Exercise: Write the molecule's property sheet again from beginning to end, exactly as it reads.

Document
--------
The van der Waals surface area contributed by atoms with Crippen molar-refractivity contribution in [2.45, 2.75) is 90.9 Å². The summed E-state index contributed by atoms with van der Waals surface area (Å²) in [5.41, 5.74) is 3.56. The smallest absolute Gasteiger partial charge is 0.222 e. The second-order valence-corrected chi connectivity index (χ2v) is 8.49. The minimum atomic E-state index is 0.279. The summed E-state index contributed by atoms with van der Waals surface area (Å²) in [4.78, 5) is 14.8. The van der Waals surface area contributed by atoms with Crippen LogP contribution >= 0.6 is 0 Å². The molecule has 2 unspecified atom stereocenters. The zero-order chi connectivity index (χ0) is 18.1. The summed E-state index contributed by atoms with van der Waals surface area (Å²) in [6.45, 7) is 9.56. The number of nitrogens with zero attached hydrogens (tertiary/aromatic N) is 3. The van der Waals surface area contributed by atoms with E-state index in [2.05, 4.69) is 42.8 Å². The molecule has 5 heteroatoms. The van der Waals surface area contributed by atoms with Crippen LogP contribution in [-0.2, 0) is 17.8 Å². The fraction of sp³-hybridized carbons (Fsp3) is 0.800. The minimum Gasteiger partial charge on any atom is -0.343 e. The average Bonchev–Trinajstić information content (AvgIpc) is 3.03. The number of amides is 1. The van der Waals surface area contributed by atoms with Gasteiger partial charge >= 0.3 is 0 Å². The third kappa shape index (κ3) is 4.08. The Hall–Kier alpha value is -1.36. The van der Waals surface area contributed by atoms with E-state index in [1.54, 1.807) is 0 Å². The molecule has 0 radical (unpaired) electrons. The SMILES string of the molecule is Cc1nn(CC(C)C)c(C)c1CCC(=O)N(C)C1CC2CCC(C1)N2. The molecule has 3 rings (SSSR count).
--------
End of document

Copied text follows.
The van der Waals surface area contributed by atoms with Crippen molar-refractivity contribution in [2.45, 2.75) is 90.9 Å². The summed E-state index contributed by atoms with van der Waals surface area (Å²) in [5.41, 5.74) is 3.56. The smallest absolute Gasteiger partial charge is 0.222 e. The second-order valence-corrected chi connectivity index (χ2v) is 8.49. The minimum atomic E-state index is 0.279. The summed E-state index contributed by atoms with van der Waals surface area (Å²) in [4.78, 5) is 14.8. The van der Waals surface area contributed by atoms with Crippen LogP contribution >= 0.6 is 0 Å². The molecule has 2 unspecified atom stereocenters. The zero-order chi connectivity index (χ0) is 18.1. The summed E-state index contributed by atoms with van der Waals surface area (Å²) in [6.45, 7) is 9.56. The number of nitrogens with zero attached hydrogens (tertiary/aromatic N) is 3. The van der Waals surface area contributed by atoms with E-state index in [2.05, 4.69) is 42.8 Å². The molecule has 5 heteroatoms. The van der Waals surface area contributed by atoms with Crippen LogP contribution in [-0.2, 0) is 17.8 Å². The fraction of sp³-hybridized carbons (Fsp3) is 0.800. The minimum Gasteiger partial charge on any atom is -0.343 e. The average Bonchev–Trinajstić information content (AvgIpc) is 3.03. The number of amides is 1. The van der Waals surface area contributed by atoms with Gasteiger partial charge >= 0.3 is 0 Å². The third kappa shape index (κ3) is 4.08. The Hall–Kier alpha value is -1.36. The van der Waals surface area contributed by atoms with E-state index in [1.54, 1.807) is 0 Å². The molecule has 0 radical (unpaired) electrons. The SMILES string of the molecule is Cc1nn(CC(C)C)c(C)c1CCC(=O)N(C)C1CC2CCC(C1)N2. The molecule has 3 rings (SSSR count).